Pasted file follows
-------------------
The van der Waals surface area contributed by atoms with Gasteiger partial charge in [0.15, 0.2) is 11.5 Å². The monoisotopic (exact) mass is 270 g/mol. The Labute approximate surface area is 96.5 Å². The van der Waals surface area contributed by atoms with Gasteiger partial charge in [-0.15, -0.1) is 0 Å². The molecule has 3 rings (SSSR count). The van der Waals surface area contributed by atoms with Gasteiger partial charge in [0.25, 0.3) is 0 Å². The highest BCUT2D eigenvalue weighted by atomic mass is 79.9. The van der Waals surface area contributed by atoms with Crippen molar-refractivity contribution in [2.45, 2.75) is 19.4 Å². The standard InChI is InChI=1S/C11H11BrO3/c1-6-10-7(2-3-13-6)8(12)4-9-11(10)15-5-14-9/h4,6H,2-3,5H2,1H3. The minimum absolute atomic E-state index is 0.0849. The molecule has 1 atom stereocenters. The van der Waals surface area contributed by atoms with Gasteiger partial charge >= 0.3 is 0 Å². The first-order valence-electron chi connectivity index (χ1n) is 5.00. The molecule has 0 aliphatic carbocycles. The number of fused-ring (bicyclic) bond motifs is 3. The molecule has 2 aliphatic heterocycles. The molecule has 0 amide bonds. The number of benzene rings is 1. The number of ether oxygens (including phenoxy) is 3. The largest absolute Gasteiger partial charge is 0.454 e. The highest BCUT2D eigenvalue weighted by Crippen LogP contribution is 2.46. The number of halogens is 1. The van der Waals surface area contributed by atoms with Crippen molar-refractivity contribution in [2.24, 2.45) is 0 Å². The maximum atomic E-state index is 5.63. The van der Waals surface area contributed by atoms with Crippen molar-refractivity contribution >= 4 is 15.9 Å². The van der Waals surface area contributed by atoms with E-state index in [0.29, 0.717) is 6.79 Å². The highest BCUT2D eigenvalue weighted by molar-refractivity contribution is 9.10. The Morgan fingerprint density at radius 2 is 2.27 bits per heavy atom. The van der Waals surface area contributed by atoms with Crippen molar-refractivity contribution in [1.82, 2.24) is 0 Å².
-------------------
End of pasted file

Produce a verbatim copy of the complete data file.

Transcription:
The van der Waals surface area contributed by atoms with Gasteiger partial charge in [0.15, 0.2) is 11.5 Å². The monoisotopic (exact) mass is 270 g/mol. The Labute approximate surface area is 96.5 Å². The van der Waals surface area contributed by atoms with Gasteiger partial charge in [-0.15, -0.1) is 0 Å². The molecule has 3 rings (SSSR count). The van der Waals surface area contributed by atoms with Gasteiger partial charge in [0.25, 0.3) is 0 Å². The highest BCUT2D eigenvalue weighted by atomic mass is 79.9. The van der Waals surface area contributed by atoms with Crippen molar-refractivity contribution in [2.45, 2.75) is 19.4 Å². The standard InChI is InChI=1S/C11H11BrO3/c1-6-10-7(2-3-13-6)8(12)4-9-11(10)15-5-14-9/h4,6H,2-3,5H2,1H3. The minimum absolute atomic E-state index is 0.0849. The molecule has 1 atom stereocenters. The van der Waals surface area contributed by atoms with Gasteiger partial charge >= 0.3 is 0 Å². The first-order valence-electron chi connectivity index (χ1n) is 5.00. The molecule has 0 aliphatic carbocycles. The number of fused-ring (bicyclic) bond motifs is 3. The molecule has 2 aliphatic heterocycles. The molecule has 0 amide bonds. The number of benzene rings is 1. The number of ether oxygens (including phenoxy) is 3. The largest absolute Gasteiger partial charge is 0.454 e. The highest BCUT2D eigenvalue weighted by Crippen LogP contribution is 2.46. The number of halogens is 1. The van der Waals surface area contributed by atoms with Crippen molar-refractivity contribution in [2.24, 2.45) is 0 Å². The maximum atomic E-state index is 5.63. The van der Waals surface area contributed by atoms with Crippen molar-refractivity contribution >= 4 is 15.9 Å². The van der Waals surface area contributed by atoms with E-state index in [0.29, 0.717) is 6.79 Å². The highest BCUT2D eigenvalue weighted by molar-refractivity contribution is 9.10. The Morgan fingerprint density at radius 2 is 2.27 bits per heavy atom. The van der Waals surface area contributed by atoms with Crippen molar-refractivity contribution in [1.82, 2.24) is 0 Å².